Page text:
El protervo / José Antonio Ramos Sucre

The Perverse Man

     We constituted an actual menace.

     The clerics would designate us by means of circumlocutions when lifting their prayers, during the divine service.

     We decided to assault the house of a venerable magistrate, to convince him of our activity and of the inefficacy of his decrees and proclamations.

     He hoped to intimidate us by doubling the number of his spies and his bailiffs by flattering them with the promise of an abundant recompense.

     We executed the project stealthily and with determination and took away the wife of the incorruptible judge.

     The youngest of our comrades lost his mask in the middle of the occurrence and came to be recognized and jailed.

     He was left mute after suffering the torments invented by the ministers of justice and he didn’t emit a complaint when the buskin crushed one of his feet. He died banging his head against the wall of the cell with a sunken floor and a low, tin roof.

     I won the jurist’s wife when the booty was distributed, the next day, by chance. Her luxuriance increased the solace of my rustic home. Her scant years separated her from her rheumatic and coughing husband.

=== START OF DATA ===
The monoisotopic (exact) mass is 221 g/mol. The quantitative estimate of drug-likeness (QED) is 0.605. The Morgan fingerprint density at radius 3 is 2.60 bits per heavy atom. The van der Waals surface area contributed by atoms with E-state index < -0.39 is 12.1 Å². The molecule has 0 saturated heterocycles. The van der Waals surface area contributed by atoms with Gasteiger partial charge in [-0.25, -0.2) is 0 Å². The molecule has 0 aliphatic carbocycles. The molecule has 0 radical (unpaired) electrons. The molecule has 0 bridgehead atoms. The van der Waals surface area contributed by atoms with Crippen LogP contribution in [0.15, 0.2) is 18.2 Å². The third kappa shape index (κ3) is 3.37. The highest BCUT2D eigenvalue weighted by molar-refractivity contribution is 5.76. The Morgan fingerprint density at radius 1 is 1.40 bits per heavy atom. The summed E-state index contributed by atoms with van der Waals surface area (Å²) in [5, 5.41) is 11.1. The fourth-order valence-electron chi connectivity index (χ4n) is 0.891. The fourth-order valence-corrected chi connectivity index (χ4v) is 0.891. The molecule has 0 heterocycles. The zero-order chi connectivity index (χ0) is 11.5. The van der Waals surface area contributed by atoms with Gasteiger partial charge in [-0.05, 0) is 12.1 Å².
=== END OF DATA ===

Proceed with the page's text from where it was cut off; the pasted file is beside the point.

A comrade, enemy of my fortune, allowed himself to treat her with insolence. We struck up a fight to the death and I left him laid out from a blow to the head. Everyone else remained silent, advised by the lesson.

     The woman was unable to endure the company of a lost man and died of shame and grief after two years, leaving me a newborn girl.

     I abandoned her to the care of a few trusted servants, dissolute and cruel people, and I returned to my adventures when the hand of the executioner had decimated the multitude of my faithful.

     Many were still hanging from his gallows, deteriorating in the open air, in a scandalous slum.

     Finding myself alone, I have decided to await in my refuge the apparition of new adepts, emerged from among the poor.

     I direct an unscathed will, in the middle of my years, toward the practice of evil.

     The nefarious servants have demented my daughter by means of funest suggestions and examples. I have locked her in a secure room without an entrance, save for a shutter for passing a few items of food once a day.

     I occasionally peek in to see her and my sarcasms reestablish her weeping and animate her desperation.

Las formas del fuego (1929)

{ José Antonio Ramos Sucre, Obra completa, Caracas: Biblioteca Ayacucho, 1989 }

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